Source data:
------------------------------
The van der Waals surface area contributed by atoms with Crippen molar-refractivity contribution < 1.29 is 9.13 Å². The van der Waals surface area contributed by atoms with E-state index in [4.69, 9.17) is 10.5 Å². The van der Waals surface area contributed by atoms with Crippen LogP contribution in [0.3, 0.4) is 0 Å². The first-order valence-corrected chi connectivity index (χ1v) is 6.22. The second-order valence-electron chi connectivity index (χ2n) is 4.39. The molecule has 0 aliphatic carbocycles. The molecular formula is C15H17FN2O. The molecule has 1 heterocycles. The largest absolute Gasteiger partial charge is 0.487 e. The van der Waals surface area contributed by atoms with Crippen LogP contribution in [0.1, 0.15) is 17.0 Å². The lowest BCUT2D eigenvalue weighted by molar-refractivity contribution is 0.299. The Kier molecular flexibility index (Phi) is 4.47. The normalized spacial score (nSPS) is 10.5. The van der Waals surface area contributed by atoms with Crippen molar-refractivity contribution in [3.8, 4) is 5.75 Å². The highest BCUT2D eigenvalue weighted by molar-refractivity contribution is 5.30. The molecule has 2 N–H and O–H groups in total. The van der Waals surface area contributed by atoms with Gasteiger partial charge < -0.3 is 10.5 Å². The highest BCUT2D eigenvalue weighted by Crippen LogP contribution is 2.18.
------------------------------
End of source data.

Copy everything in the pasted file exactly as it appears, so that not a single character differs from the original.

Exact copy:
The van der Waals surface area contributed by atoms with Crippen molar-refractivity contribution < 1.29 is 9.13 Å². The van der Waals surface area contributed by atoms with E-state index in [4.69, 9.17) is 10.5 Å². The van der Waals surface area contributed by atoms with Crippen LogP contribution in [0.3, 0.4) is 0 Å². The first-order valence-corrected chi connectivity index (χ1v) is 6.22. The second-order valence-electron chi connectivity index (χ2n) is 4.39. The molecule has 0 aliphatic carbocycles. The molecular formula is C15H17FN2O. The molecule has 1 heterocycles. The largest absolute Gasteiger partial charge is 0.487 e. The van der Waals surface area contributed by atoms with Crippen LogP contribution in [0.1, 0.15) is 17.0 Å². The lowest BCUT2D eigenvalue weighted by molar-refractivity contribution is 0.299. The Kier molecular flexibility index (Phi) is 4.47. The normalized spacial score (nSPS) is 10.5. The van der Waals surface area contributed by atoms with Crippen molar-refractivity contribution in [3.8, 4) is 5.75 Å². The highest BCUT2D eigenvalue weighted by molar-refractivity contribution is 5.30. The molecule has 2 N–H and O–H groups in total. The van der Waals surface area contributed by atoms with Gasteiger partial charge < -0.3 is 10.5 Å². The highest BCUT2D eigenvalue weighted by Crippen LogP contribution is 2.18.